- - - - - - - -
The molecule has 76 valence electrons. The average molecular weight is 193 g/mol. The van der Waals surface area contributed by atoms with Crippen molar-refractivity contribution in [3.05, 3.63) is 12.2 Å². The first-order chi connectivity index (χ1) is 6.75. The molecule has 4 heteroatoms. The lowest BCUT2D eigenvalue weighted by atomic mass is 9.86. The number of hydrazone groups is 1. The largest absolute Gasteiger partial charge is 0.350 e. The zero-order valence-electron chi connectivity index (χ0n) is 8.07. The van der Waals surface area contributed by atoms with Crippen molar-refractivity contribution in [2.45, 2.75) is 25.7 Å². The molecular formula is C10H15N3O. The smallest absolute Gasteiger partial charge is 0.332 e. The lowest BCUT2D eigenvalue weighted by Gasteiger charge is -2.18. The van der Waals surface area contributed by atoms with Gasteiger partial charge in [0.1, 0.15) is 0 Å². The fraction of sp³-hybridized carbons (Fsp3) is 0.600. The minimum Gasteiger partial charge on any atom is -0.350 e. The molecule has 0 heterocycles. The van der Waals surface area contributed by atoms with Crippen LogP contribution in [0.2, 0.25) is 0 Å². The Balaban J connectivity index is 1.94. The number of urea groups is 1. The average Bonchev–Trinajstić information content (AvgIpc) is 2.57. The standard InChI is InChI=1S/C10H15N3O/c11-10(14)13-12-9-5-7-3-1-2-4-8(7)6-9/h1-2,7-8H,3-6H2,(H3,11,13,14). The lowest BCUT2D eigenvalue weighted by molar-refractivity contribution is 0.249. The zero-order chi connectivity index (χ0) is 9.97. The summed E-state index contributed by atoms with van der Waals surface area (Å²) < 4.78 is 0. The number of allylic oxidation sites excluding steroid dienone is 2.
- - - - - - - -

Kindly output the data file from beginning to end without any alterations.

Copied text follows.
The molecule has 76 valence electrons. The average molecular weight is 193 g/mol. The van der Waals surface area contributed by atoms with Crippen molar-refractivity contribution in [3.05, 3.63) is 12.2 Å². The first-order chi connectivity index (χ1) is 6.75. The molecule has 4 heteroatoms. The lowest BCUT2D eigenvalue weighted by atomic mass is 9.86. The number of hydrazone groups is 1. The largest absolute Gasteiger partial charge is 0.350 e. The zero-order valence-electron chi connectivity index (χ0n) is 8.07. The van der Waals surface area contributed by atoms with Crippen molar-refractivity contribution in [2.45, 2.75) is 25.7 Å². The molecular formula is C10H15N3O. The smallest absolute Gasteiger partial charge is 0.332 e. The lowest BCUT2D eigenvalue weighted by Gasteiger charge is -2.18. The van der Waals surface area contributed by atoms with Gasteiger partial charge in [0.1, 0.15) is 0 Å². The fraction of sp³-hybridized carbons (Fsp3) is 0.600. The minimum Gasteiger partial charge on any atom is -0.350 e. The molecule has 0 heterocycles. The van der Waals surface area contributed by atoms with Crippen LogP contribution in [0.2, 0.25) is 0 Å². The Balaban J connectivity index is 1.94. The number of urea groups is 1. The average Bonchev–Trinajstić information content (AvgIpc) is 2.57. The standard InChI is InChI=1S/C10H15N3O/c11-10(14)13-12-9-5-7-3-1-2-4-8(7)6-9/h1-2,7-8H,3-6H2,(H3,11,13,14). The lowest BCUT2D eigenvalue weighted by molar-refractivity contribution is 0.249. The zero-order chi connectivity index (χ0) is 9.97. The summed E-state index contributed by atoms with van der Waals surface area (Å²) < 4.78 is 0. The number of allylic oxidation sites excluding steroid dienone is 2.